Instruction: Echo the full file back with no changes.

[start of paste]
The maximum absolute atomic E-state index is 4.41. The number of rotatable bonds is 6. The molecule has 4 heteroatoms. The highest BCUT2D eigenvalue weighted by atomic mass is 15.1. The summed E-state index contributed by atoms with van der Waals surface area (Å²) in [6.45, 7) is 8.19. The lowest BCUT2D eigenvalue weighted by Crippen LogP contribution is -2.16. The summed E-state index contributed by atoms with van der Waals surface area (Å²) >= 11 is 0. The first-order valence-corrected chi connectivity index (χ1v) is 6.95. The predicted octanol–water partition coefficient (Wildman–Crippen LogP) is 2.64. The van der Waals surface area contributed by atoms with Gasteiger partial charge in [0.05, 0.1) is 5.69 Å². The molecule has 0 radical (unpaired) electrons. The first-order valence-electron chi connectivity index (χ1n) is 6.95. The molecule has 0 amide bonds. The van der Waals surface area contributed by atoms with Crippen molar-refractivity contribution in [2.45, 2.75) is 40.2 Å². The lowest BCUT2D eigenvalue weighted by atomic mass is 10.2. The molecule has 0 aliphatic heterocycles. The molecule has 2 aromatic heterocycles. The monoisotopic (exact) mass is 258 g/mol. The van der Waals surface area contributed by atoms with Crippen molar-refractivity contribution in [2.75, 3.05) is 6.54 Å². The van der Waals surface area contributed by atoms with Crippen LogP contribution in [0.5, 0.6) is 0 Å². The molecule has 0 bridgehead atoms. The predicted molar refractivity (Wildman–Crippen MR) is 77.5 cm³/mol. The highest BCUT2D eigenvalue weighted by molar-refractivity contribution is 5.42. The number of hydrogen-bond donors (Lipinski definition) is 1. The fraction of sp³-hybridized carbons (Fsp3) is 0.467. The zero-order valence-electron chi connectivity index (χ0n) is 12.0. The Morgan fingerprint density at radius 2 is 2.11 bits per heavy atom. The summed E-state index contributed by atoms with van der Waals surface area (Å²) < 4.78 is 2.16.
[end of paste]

The maximum absolute atomic E-state index is 4.41. The number of rotatable bonds is 6. The molecule has 4 heteroatoms. The highest BCUT2D eigenvalue weighted by atomic mass is 15.1. The summed E-state index contributed by atoms with van der Waals surface area (Å²) in [6.45, 7) is 8.19. The lowest BCUT2D eigenvalue weighted by Crippen LogP contribution is -2.16. The summed E-state index contributed by atoms with van der Waals surface area (Å²) >= 11 is 0. The first-order valence-corrected chi connectivity index (χ1v) is 6.95. The predicted octanol–water partition coefficient (Wildman–Crippen LogP) is 2.64. The van der Waals surface area contributed by atoms with Gasteiger partial charge in [0.05, 0.1) is 5.69 Å². The molecule has 0 radical (unpaired) electrons. The first-order valence-electron chi connectivity index (χ1n) is 6.95. The molecule has 0 amide bonds. The van der Waals surface area contributed by atoms with Crippen molar-refractivity contribution in [2.45, 2.75) is 40.2 Å². The lowest BCUT2D eigenvalue weighted by atomic mass is 10.2. The molecule has 0 aliphatic heterocycles. The molecule has 2 aromatic heterocycles. The monoisotopic (exact) mass is 258 g/mol. The van der Waals surface area contributed by atoms with Crippen molar-refractivity contribution in [2.75, 3.05) is 6.54 Å². The van der Waals surface area contributed by atoms with Crippen LogP contribution in [0.5, 0.6) is 0 Å². The molecule has 0 bridgehead atoms. The predicted molar refractivity (Wildman–Crippen MR) is 77.5 cm³/mol. The highest BCUT2D eigenvalue weighted by molar-refractivity contribution is 5.42. The number of hydrogen-bond donors (Lipinski definition) is 1. The fraction of sp³-hybridized carbons (Fsp3) is 0.467. The zero-order valence-electron chi connectivity index (χ0n) is 12.0. The Morgan fingerprint density at radius 2 is 2.11 bits per heavy atom. The summed E-state index contributed by atoms with van der Waals surface area (Å²) < 4.78 is 2.16.